Signs A Mate May Be Hiding Money
By MP Dunleavey,
Fun money, secret savings or war chest -- it all adds up to the same thing: Hiding cash from a spouse. Learn what to look for and why the schemes sometimes backfire.
I hear from a lot of women who hide money from their spouses. And they have no desire to tell 'em, either.
These aren't the financially dependent women of yore, who relied on their husbands' salaries (and whose only financial cushions in case of divorce, illness or emergency were these secret nest eggs). These are modern, working women -- some with families, some without.
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One woman I know calls the several thousand dollars she has squirreled away her "security blanket." It's not an escape route (she and her hubby are happily married).
Nor does she think he would mind if he knew about it. She's just afraid he'd want to spend it -- and she likes being able to pay for extras for herself and the kids.
Another woman has a fascinating "don't ask, don't tell" policy with her spouse. After they pay the bills, he doesn't ask what she does with the money she earns and she doesn't tell him.
But this isn't about women hiding money from men (although a survey by British online bank Cahoot.com found that about 75% of women admitted to hiding money, compared with 53% of men).
It's about the fact that both genders hide money from their mates, and how you can tell -- and when you should care -- if it happens to be your partner.
Don't jump to conclusions
If you're suspicious that your mate is holding out on you, your best bet is to calm down, says Violet Woodhouse, an attorney in Newport Beach, Calif., who specializes in divorce -- the event most likely to reveal who has been hiding what from whom. Although hiding money is certainly something that happens, she says, "I disagree that it's that common."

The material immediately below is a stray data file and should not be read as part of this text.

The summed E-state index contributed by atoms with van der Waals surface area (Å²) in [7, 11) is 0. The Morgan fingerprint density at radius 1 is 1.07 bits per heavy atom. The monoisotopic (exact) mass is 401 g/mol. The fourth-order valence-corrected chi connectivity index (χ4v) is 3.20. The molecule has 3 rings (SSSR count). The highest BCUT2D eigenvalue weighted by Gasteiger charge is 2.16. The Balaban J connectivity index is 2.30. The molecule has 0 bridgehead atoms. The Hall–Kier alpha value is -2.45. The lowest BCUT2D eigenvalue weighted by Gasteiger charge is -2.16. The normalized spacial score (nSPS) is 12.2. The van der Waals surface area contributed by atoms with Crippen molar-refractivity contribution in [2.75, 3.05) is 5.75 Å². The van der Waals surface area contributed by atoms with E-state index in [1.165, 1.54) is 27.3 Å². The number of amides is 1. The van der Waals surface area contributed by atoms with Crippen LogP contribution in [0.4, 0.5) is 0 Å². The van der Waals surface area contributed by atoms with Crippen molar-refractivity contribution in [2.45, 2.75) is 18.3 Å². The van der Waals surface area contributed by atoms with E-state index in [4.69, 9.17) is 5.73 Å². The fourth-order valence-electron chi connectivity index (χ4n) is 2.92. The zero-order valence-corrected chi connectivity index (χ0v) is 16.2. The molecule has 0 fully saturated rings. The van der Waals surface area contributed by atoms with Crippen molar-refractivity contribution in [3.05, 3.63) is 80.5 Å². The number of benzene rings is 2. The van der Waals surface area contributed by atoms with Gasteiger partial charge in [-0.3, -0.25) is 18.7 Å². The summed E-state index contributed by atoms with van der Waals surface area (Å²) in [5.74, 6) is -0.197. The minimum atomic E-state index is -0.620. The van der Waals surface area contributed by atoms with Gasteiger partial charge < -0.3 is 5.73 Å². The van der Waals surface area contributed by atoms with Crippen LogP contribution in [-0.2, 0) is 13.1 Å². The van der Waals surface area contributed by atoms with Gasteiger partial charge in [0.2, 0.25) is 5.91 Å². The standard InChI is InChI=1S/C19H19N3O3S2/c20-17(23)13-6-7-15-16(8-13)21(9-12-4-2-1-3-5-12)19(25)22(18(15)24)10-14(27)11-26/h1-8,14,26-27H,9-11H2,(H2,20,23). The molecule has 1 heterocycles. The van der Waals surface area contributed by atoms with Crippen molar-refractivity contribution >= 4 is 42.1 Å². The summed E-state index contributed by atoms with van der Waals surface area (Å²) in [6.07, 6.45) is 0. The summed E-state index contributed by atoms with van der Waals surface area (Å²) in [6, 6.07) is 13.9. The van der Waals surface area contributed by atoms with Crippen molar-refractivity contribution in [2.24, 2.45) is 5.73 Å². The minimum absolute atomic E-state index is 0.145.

Far more prevalent, she says, is one partner's perception that he or she is being deceived. But in most cases, that suspicion turns out to be more paranoid than true.
The partner who thinks there's missing money is often the one less involved in the couples' finances to start with. "They do the spending, but not the financial management," Woodhouse says. "So they don't know what the big picture is."
Richard Barry, a matrimonial lawyer in San Rafael, Calif., and a former president of the American Academy of Matrimonial Lawyers, agrees that hiding money isn't as common as people believe.
He's been specializing in this field for three decades, and as more women have become financially secure in their own right, he says he's seen fewer instances of either spouse hiding money.
Besides, he points out, "It's harder to do than one supposes. To hide money, you almost have to hide it in cash, literally under a mattress, if you really don't want it found."
Anthony Fava, a New York tax accountant, adds that it's almost impossible for one spouse to siphon off a big chunk of income without the other spouse noticing.
In order to set aside serious money, he says, you'd have to be doing it over a long period of time -- and most people have no reason to be that deceitful.
Although I love the story Ginita Wall, a San Diego CPA, told me about the client who managed to save $250,000 over the course of her 45-year marriage by squirreling away her household allowance. I should be so squirrelly!)
So how do you hide money, anyway?
Still, that doesn't mean hiding money is uncommon. Fava says he typically sees two types of secret accounts. The first is the war chest. "It's when the couple knows the writing is on the wall," he says. "It's done just before a divorce or separation, or during the breakup."
Fava isn't a big fan of this strategy. "I've had clients who obviously just socked away some money in an account. That isn't the answer -- any smart lawyer or private investigator can find it. But if a person is ingenious, there are ways to hide money from a spouse."
Gold ingots require quite a bit of cash -- and they fluctuate according to the gold market. But because you don't have to give your Social Security number when you purchase them, they don't leave a tax trail.